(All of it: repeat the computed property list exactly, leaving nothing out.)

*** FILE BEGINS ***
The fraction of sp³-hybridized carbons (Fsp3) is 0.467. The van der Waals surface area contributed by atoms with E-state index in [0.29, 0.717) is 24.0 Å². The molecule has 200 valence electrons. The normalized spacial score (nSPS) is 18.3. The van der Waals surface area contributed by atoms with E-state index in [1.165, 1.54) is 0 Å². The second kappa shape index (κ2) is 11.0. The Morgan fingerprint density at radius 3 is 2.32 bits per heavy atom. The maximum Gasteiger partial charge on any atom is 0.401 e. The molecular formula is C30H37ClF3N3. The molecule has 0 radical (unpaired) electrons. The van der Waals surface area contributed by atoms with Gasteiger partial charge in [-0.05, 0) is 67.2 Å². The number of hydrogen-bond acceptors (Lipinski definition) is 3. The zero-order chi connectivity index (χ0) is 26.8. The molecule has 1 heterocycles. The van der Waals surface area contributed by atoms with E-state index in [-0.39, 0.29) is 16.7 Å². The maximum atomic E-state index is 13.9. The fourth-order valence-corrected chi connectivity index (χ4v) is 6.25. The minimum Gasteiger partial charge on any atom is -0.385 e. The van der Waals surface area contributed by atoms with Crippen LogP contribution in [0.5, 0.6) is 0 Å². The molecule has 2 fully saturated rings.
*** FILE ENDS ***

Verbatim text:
The fraction of sp³-hybridized carbons (Fsp3) is 0.467. The van der Waals surface area contributed by atoms with E-state index in [0.29, 0.717) is 24.0 Å². The molecule has 200 valence electrons. The normalized spacial score (nSPS) is 18.3. The van der Waals surface area contributed by atoms with E-state index in [1.165, 1.54) is 0 Å². The second kappa shape index (κ2) is 11.0. The Morgan fingerprint density at radius 3 is 2.32 bits per heavy atom. The maximum Gasteiger partial charge on any atom is 0.401 e. The molecular formula is C30H37ClF3N3. The molecule has 0 radical (unpaired) electrons. The van der Waals surface area contributed by atoms with Gasteiger partial charge in [-0.05, 0) is 67.2 Å². The number of hydrogen-bond acceptors (Lipinski definition) is 3. The zero-order chi connectivity index (χ0) is 26.8. The molecule has 1 heterocycles. The van der Waals surface area contributed by atoms with E-state index in [-0.39, 0.29) is 16.7 Å². The maximum atomic E-state index is 13.9. The fourth-order valence-corrected chi connectivity index (χ4v) is 6.25. The minimum Gasteiger partial charge on any atom is -0.385 e. The van der Waals surface area contributed by atoms with Crippen LogP contribution in [0.5, 0.6) is 0 Å². The molecule has 2 fully saturated rings.